One of the most difficult things for me to do is change my behavior. As a leadership coach, I’ve found this to be a common theme for most people – it can seem impossible to change what we’ve always done. Is there a way to get rid of bad habits we’ve acquired over the years and replace them with the kind of habits we really want in life that help us become the people we want to be?
There is. You just have to discover the trick.
A Duke University researcher found that more than 40% of our actions aren’t actual decisions – they’re habits. Things we are hardly aware of and have little control over, they are on autopilot. This is research from a fascinating book I’m reading, The Power of Habit: Why we do what we do in life and business. What would our lives look like if we could reclaim a good portion of that 40% we are unaware of, and channel it into habits we want that bring us closer to the things we really care about?
Here’s what you need to know – (1) You may not remember the experience that formed the habit or habits, but once it is solidified in your brain, they influence how we act without even realizing it. This is why people can’t stop smoking, drinking or binge eating – whatever the behavior may be – they feel powerless to change.
(2) Understand the “habit loop” – cue, routine, reward. Chances are that every single one of us own products that used the science behind the habit loop to trick us into buying them. We have a closet full of them. A great example is toothpaste. The minty, tingly taste in our mouth makes us believe our teeth are crystal clean, but that taste has nothing to do with it. Toothpaste could be odorless and tasteless and work just as well. So why is it there? Because we need the ‘reward’ of feeling like our teeth are clean, that creates a craving, and that creates a habit which keeps you buying the product.
(3) Learn the right human psychology. Claude Hopkins made millions of dollars on the toothpaste Pepsodent. Not because it tasted great, but because he understood how human beings work and followed the habit loop. He said this was based on two simple rules: First, find a simple and obvious cue and second, clearly define the rewards. He created ads that talked about the tooth film on our teeth when you rub your tongue against them. He said that is what makes your teeth off-color and invites decay (these ‘cues’ weren’t even really true, but that didn’t matter). Want pretty, clean teeth? Brush with Pepsodent (routine) and the film will be gone when you run your tongue back across your teeth. This will be evident by the minty taste (reward). When that habit loop was set, it was all over except the counting of hundred dollar bills. Before Pepsodent appeared, only 7% of Americans had a tube of toothpaste. A decade later the number jumped to 65%.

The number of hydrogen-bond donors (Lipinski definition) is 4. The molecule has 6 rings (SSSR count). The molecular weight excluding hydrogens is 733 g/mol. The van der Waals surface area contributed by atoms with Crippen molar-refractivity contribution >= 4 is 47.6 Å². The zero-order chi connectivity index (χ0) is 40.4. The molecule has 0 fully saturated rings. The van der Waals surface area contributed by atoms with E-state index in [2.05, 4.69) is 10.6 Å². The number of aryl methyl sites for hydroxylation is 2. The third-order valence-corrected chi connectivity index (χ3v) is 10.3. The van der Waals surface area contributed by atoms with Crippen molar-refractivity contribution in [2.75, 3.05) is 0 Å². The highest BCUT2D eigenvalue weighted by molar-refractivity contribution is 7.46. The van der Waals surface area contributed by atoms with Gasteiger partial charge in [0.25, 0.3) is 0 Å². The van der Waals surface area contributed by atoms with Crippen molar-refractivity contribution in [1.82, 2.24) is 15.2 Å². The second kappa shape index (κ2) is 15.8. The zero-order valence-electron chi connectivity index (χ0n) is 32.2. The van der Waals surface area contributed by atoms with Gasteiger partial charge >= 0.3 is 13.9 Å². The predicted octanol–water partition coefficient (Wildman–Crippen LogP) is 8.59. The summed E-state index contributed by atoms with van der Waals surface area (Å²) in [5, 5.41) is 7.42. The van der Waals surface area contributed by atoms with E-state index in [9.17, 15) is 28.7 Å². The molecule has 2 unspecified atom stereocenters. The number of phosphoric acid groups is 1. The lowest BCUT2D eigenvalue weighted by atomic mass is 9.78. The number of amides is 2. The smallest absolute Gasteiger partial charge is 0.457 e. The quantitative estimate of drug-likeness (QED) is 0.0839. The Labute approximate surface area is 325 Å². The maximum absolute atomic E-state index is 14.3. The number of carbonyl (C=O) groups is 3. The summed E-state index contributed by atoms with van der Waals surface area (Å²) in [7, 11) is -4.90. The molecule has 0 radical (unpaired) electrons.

(4) Identify the cues and rewards and you can change the routine. A girl who was a chronic nail biter was sent to therapy to identify the cue. She would feel tension in her fingers, then rub her fingers along her nails looking for a hang nail (cue). She always found one and would then proceed to chomp all of her fingers (routine) until she felt a sense of completeness with smooth nails (reward). To change her habit, the therapist had her carry an index card to check every time she felt the cue – tension. When she recognized it and felt the tension she was taught a ‘competing response’ – to put her hands in her pockets or under her legs. Then she was to search for something to provide a quick physical stimulation such as rubbing her arm or hitting her knuckles on a desk. The cues and rewards stayed the same but the routine changed. A week later, she had only bitten her nails 3x. She rewarded herself with a manicure. 30 days later the nail-biting habit was completely gone.
(5) Use this new found knowledge and the habit loop to create new routines to help you create a better you. For example, I’m using it to create better exercise patterns in my life. My default cue is to get bored. I go to my phone to scroll (routines) and that gives me a reward (a brief break from the monotony). Now when I get bored (cue) I immediately exercise by taking a walk or doing pushups and situps (routine) and I’ve increased my (reward) because I get the break but also a shot of dopamine which makes me feel better. I’ve created a much better habit.
I’m also utilizing the same habit loop to create other ‘better’ habits in my life. How I start my day, keeping my vision and strategic goals in front of me on a regular basis, and how I motivate myself.
Use this skill to create a new you – a better version of yourself. By being more aware of what you are doing and what habits you possess, you can begin to take more control of your life and strategically place the habits you want in your life that strengthen who you want to be.
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